How to Adapt in Foreign Cultures

Published Originally: January 21st, 2020
by Oksanna Shulgach, ATP Student Ambassador
Studying at: 
University of Roehampton

Finding What’s Important

Through the past few years of traveling, every time I’ve entered a new country It’s been met with delicious smells, confusing vocabulary, and beautiful new sights. Every person is different when it comes to what they find interesting or important while traveling, to some it may be museums that are interesting or to others it may be local coffee shops or even finding beautiful hidden spots in nature. Ultimately, I think that only by traveling will you be able to learn what really is important to you in these new places you travel to or move to.

Fully Immerse Yourself

Once you discover what you enjoy the most, then that becomes your strength in adapting to new cultures. There are a variety of ways to immerse yourself but it all depends on personal preference. In an article by Planet Expat, having an open mind, exploring, or even learning that cultures lingo or in some cases new language are just a few of the ways to immerse yourself (Planet Expat, 2016).  Personally, I’ve learned that either by doing research or stumbling upon them, finding local spots often hidden to the usual tourist eye is a way I’ve found to feel immersed. Talking to locals is also a great way to get insider information and especially to find some of these local spots. Though also these conversations can be used to find out the best ways to blend in, and you may even make a new friend! It all boils down to finding out, like listed above, what makes you feel comfortable whether it’s grabbing a coffee at a local shop or finding a quiet park, doing that thing in whatever new place you end up will help you feel more at home.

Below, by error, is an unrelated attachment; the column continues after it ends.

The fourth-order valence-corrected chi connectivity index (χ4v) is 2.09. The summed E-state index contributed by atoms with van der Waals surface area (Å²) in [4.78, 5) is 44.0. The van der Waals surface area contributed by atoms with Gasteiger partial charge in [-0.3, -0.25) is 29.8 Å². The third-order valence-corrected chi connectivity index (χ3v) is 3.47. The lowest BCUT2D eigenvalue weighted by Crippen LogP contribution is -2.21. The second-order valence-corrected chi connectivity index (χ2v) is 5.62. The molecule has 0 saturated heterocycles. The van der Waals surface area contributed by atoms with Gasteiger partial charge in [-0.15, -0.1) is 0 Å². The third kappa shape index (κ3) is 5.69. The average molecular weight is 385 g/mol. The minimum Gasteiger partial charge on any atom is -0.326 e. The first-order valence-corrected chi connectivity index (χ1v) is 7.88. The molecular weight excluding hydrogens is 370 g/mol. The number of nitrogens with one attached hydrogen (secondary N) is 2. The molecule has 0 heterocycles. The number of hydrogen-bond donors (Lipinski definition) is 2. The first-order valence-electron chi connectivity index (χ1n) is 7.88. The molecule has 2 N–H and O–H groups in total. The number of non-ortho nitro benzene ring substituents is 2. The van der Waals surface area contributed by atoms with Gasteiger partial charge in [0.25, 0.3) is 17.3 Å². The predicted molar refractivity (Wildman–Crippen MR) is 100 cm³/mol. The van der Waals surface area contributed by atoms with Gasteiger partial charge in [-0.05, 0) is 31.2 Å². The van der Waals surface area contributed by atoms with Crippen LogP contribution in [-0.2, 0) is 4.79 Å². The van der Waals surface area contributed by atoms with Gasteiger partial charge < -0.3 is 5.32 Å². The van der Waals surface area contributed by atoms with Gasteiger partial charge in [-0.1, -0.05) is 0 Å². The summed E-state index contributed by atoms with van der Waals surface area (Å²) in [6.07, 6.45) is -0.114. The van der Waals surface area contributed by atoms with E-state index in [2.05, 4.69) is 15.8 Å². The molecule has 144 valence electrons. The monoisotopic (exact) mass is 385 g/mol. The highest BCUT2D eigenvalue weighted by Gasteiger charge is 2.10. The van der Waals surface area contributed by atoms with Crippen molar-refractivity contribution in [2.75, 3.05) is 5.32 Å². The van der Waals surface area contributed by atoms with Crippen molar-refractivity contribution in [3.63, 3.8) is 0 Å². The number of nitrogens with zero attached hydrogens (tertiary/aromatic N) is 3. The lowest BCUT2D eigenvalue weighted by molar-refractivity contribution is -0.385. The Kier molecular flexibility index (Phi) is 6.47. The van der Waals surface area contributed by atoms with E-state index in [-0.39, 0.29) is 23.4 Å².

The Honest Truth

Now coming into my second semester at university here in London, England, I’ve learned a hard truth. Adapting to a new environment takes time, it doesn’t happen overnight. As much as I would have liked to have immediately felt comfortable and at home, the truth ended up being more than a few moments of homesickness and feeling out of place. We are all outsiders until we make ourselves insiders, no one can do that for us. I still have moments of feeling out of place but I have to push those thoughts aside and instead think of all the new things I have learned from my time here that makes me more like a local and less like a tourist. It may take a long while before I fully blend into this new culture, but I’ve also learned that the parts of my American culture that I’ve brought with me are part of what makes this a unique experience. Getting to compare the way things are done or said in England versus America have been some of the fun ways I remember my culture and feel less homesick. It will definitely be a process, but you’ll get there. So my advice to you is to just push through and get out there, soak up this new culture but don’t feel like you have to give up your own. The two can go hand in hand.

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